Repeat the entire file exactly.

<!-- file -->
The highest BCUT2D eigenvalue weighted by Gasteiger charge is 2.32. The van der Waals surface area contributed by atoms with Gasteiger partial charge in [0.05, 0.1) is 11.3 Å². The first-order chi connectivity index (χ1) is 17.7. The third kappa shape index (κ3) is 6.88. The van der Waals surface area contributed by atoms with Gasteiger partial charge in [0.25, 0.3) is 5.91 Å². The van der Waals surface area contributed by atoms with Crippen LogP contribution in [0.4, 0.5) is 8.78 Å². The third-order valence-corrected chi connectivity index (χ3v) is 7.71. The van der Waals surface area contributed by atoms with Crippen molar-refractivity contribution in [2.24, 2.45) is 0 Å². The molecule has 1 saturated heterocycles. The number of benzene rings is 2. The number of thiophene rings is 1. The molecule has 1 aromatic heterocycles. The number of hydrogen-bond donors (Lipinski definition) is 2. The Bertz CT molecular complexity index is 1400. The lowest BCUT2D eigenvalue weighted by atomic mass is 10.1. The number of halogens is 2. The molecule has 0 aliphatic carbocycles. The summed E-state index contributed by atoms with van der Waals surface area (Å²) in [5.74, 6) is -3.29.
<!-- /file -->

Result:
The highest BCUT2D eigenvalue weighted by Gasteiger charge is 2.32. The van der Waals surface area contributed by atoms with Gasteiger partial charge in [0.05, 0.1) is 11.3 Å². The first-order chi connectivity index (χ1) is 17.7. The third kappa shape index (κ3) is 6.88. The van der Waals surface area contributed by atoms with Gasteiger partial charge in [0.25, 0.3) is 5.91 Å². The van der Waals surface area contributed by atoms with Crippen LogP contribution in [0.4, 0.5) is 8.78 Å². The third-order valence-corrected chi connectivity index (χ3v) is 7.71. The van der Waals surface area contributed by atoms with Crippen molar-refractivity contribution in [2.24, 2.45) is 0 Å². The molecule has 1 saturated heterocycles. The number of benzene rings is 2. The number of thiophene rings is 1. The molecule has 1 aromatic heterocycles. The number of hydrogen-bond donors (Lipinski definition) is 2. The Bertz CT molecular complexity index is 1400. The lowest BCUT2D eigenvalue weighted by atomic mass is 10.1. The number of halogens is 2. The molecule has 0 aliphatic carbocycles. The summed E-state index contributed by atoms with van der Waals surface area (Å²) in [5.74, 6) is -3.29.